Acting President of the Government, Mariano Rajoy, reaffirmed Spain’s commitment to Latin America at an international seminar held on the 80th birthday of the writer Mario Vargas Llosa. He also highlighted the “times of change” being experienced in Latin America, a process that “will not be complete without freedom in Venezuela”.
In his opening speech, the acting Rajoy praised the Peruvian writer. “He forms part of the common heritage of the universal literature from Latin America and Spain. He is our only living Nobel Prize laureate and a hero of freedom who has made Latin America, Spain and the Hispanic world great around the globe,” he said.
Rajoy said he believes that Mario Vargas Llosa “has not lived a blinkered life in literature but has rather been energized by it; he has not been content with simply reading the book of the world and accepting it as it is but has rather decided to transform it using the creative power of the word, to which he has added the courage of political action”.
Rajoy added that, in his 80 years of life, Mario Vargas Llosa has defended the values of “commitment, discipline, effort, perseverance and hard work, always standing against the arbitrary and fighting against dictatorships and populist movements”.
State policy on Latin America
Rajoy stressed that “Spain cannot be understood without Latin America and without the Latin American people”. The dual nature of Spain, as a European and Ibero-American country, encourages us to implement a “genuine State policy on the region agreed upon with the main political forces”. “We have come to understand our relationship with Latin America as a line of continuity and the successive governments in Spain have a duty to look after it and develop it further,” he said.
Rajoy said that over the last decade, Latin America has become a “more prosperous” region, the middle classes have grown and now demand public policies and services “that the governments of Latin America must deal with” so as not to generate dissatisfaction among their people.
This new reality, warned Rajoy, is not all too different from other parts of the world, including Europe. “There is a certain degree of popular disaffection towards politics and the party system, and we have a duty to strengthen the work of politicians and dignify politics. Anything else will fuel the populist movement and extra-democratic solutions, the evils of which we already know,” he said.
Latin America, he said, is a continent on which democracy has been consolidated. However, “the threats of populism, citizen insecurity, unequal opportunities and unequal socioeconomic conditions still hang over its head.” According to the President of the Government, Spain “has always been firmly committed to supporting a stronger role for the Rule of Law and democratic institutions” in a Latin America that is “so different” from that of the 1990s.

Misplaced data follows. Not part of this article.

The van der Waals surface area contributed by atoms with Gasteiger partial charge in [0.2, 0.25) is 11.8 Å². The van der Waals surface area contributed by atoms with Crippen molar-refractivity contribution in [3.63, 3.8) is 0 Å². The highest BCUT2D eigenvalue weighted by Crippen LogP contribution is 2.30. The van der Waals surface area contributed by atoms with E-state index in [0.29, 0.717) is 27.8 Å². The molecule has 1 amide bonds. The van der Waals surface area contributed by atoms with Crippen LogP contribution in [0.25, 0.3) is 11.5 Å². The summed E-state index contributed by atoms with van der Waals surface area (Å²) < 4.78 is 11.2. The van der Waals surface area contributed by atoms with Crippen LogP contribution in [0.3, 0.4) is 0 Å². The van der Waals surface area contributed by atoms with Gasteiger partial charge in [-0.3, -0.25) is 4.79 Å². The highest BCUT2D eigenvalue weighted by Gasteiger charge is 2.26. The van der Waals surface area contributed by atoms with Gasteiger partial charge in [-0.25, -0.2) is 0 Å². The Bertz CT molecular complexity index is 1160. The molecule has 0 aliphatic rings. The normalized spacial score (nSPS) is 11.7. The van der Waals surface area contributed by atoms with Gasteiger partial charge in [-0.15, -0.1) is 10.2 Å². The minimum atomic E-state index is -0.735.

Rajoy recalled that at least 2.5 million Latin Americans now live in Spain and that Spanish nationality was granted to over half a million of those between 2012 and 2015 alone, “an all-time record”. Rajoy described the integration of this group into Spanish society as “exemplary” and underlined their contribution to the Social Security system and the pension system.
“They share a life project in common with us, which we call Spain; in Madrid, in Andalusia, in Catalonia or in the Canary Islands. They are a fundamental part of our future,” he said.
Meanwhile, he added that almost 1.5 million Spaniards currently live in Latin America, having found there a “horizon of freedom”. “This is the Hispanic world I believe in, that of freedom and opportunities”, said Mariano Rajoy, who believes that the Hispanic people on the two sides of the Atlantic have built mature, open and multicultural societies.
Freedom in Venezuela
Rajoy stressed that the whole world lives in “changing times”, Latin America included.
In this regard, he referred to the “open and transformational profile” reinstated in Argentina and to the new period being embarked upon in Cuba, where “a full return to normality in relations with the United States will undoubtedly allow an improvement to material conditions for the Cuban people but also a change in their political outlook”.
However, Rajoy said that “the change will not be complete in Latin America without freedom in Venezuela” and advocated support for that “great nation” so it can achieve that goal. Furthermore, he highlighted how he was the first acting government leader in the world to receive a visit from the wives of the political prisoners Leopoldo López and Antonio Ledezma, “whom I wish to remember today with affection and solidarity, as well as all the people of Venezuela, who deserve a better future”.
Rajoy said that Spain will continue defending the interests of Latin America in Europe; for example, updating the agreements with Mexico and Chile, concluding the agreement with Cuba and creating an agreement between the European Union and MERCOSUR. Spain will also continue supporting the various integration processes in the region, he said.
“For my government, it was fundamental for Latin America to hold a leading position on the European Union agenda; for many reasons, but especially because we are convinced that, if Europe and Latin America work together on defending and promoting the values we share, the cause for freedom and democracy in the world will gain great strength, he said.
Rajoy added that it was his government that, in December 2013, obtained European consensus for the exception from Schengen visas for citizens of Peru and Colombia. “It was an act of justice that has now become a reality and we hope that other Latin American countries can share the same condition in the near future,” he concluded.